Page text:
The Role of Scientists on Social Media

You already have an online presence. You might as well curate it.

 

The online engagement of the scientific community with a wider audience of colleagues, stakeholders, and the general public is increasingly important in an age of globalizing virtual platforms and transdisciplinary innovation. Many scientists already use social media to some extent to communicate with their colleagues, but generally do not engage the public or media. However, the resources to do scientific journalism are limited and social networks offer the opportunity for researchers to reach beyond the universities and spread the results of their work among the public.

 

A platform to mobilize existing knowledge

Social media invite more interactive engagement with research, ideally lowering barriers of access without degrading the integrity of the investigation. In this way, it can be shared with members of the public who ultimately fund it. It may be immediately instinctual to associate social media platforms with extroverts who enjoy sharing details about their personal lives. However, many people who are more shy appreciate the sites because they prefer to sit back and be able to observe the conversations, participating only when they are ready. In the spring of 2016, the California Institute of Technology taught its first in-depth course on social media literacy for scientists. Similar lessons and seminars are developing in universities and institutes, such as the “Make Your Research Viral: Social Networks and Science” course at the Barcelona Biomedical Research Park, a coalition of research institutes that houses 1,500 scientists and support staff.

 

A network of colleagues and curious minds to promote your findings and coordinate collaborative projects

The big three are Facebook, Twitter and LinkIn. Facebook attracts large audiences of people grouped into communities of interest. Twitter has proven helpful among scientists because of its search and alert service which can immediately notify the release of papers and generally communicate information instantly. LinkedIn’s professional networks are increasingly becoming a way to share information as well as find a job and keep up with the career advances of friends. Although YouTube is primarily focused on video, it also has social media functions and is now the 3rd most popular site on the Internet, after Google and Facebook. Aside from these well known platforms, other sites are more specifically oriented toward scientific communities, such as Mendeley, Academia, and ResearchGate, which revolve around the organization of peer-reviewed publications. The ease of contact on social media platforms lowers the threshold of formality and makes scientists (and their work) more approachable to both lay audiences and other scientists. This is helpful along various stages of the research process, from the identification of collaborators and funding, to the promotion of the finished project.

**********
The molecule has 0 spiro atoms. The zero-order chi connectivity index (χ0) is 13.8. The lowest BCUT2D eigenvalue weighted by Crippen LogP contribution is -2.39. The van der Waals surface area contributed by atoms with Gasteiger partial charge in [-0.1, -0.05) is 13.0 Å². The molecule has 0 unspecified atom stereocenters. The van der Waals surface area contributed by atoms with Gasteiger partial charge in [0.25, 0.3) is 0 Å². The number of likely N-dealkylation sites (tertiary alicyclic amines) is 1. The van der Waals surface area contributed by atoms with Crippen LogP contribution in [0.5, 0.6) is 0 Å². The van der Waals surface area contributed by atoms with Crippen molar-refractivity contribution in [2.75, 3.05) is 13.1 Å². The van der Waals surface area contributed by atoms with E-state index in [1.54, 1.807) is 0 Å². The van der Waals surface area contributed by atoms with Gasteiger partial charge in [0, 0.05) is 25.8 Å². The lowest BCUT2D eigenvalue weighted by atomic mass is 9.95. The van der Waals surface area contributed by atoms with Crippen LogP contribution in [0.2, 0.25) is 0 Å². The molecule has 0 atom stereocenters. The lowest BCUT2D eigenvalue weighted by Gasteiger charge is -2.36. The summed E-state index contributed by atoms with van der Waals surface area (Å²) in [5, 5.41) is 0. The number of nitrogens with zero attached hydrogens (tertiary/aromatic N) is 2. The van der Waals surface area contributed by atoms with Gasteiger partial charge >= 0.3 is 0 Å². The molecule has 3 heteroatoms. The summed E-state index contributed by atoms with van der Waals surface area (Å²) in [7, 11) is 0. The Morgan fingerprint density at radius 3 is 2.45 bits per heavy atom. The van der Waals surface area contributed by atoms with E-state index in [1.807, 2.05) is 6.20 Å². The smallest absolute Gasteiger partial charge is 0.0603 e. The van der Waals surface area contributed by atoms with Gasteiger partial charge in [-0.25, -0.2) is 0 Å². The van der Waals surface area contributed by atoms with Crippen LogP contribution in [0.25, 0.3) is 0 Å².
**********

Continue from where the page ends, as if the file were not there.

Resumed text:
An opportunity to challenge false or poorly understood information in your specialization

A team of researchers from Boston University produced a study of the distortion of scientific facts online and the spread of misinformation. Much of the public’s contact with scientific research comes from exposure to self-selected traditional media sources, where television or newspaper journalists often simplify research to compete commercially for time and attention. This half-baked information then gets distributed through what one of the BU professors calls a “cacophonous arena of many, many voices” linked by the trust dimension of intrapersonal relationships. In communicating science to people outside of your discipline, it is important to “be thorough, be direct, and be accessible”. The politicization of science can make online discussions nasty time sinks, however, so just beware and stick to the data.

 

A way to collect more information about interest and attention

Altmetrics is a developing system which aggregates online measures of a peer-reviewed paper’s digital impact. Some of the relevant variables are the number of downloads, comments, shares, clicks, and citations that a paper generates. While it is not intended to be a popularity contest, these figures are some of many which can demonstrate the academic and public reach of a paper’s findings and engagement around the world. The European Commission’s Directorate General for Research & Innovation has gathered an Expert Group on Altmetrics, which is further refining the definition of these measures.

 

Most scientists like talking about their work making social media a natural place for them to reach an audience.

 


Quick links from the article and more:

Bird, Caitlin. “Talking about Science on Social Media.” Boston University Research. September 22, 2016. https://www.bu.edu/research/articles/communicating-science-on-social-media/

 

“Can social media connect science and society?” Phys.org. April 5, 2017. https://phys.org/news/2017-04-social-media-science-society.html

 

Groshek, Jacob, Serena Bronda. “How social media can distort and misinform when communicating science.” The Conversation. June 30, 2016. https://theconversation.com/how-social-media-can-distort-and-misinform-when-communicating-science-59044

 

Halford, Bethany. “Teaching social media to scientists.” Chemical & Engineering News 19, no. 43 (2016): 21-22. https://cen.acs.org/content/cen/articles/94/i43/Teaching-social-media-scientists.html

 

Martinez, Arielle. “Science Students Learn to Use Social Media to Communicate Research.” The Chronicle of Higher Education. July 18, 2016. http://www.chronicle.com/article/Science-Students-Learn-to-Use/237158

 

Tachibana, Chris. “A Scientist’s Guide To Social Media.” Science/AAAS Custom Publishing Office. February 8, 2014. http://www.sciencemag.org/careers/features/2014/02/scientists-guide-social-media

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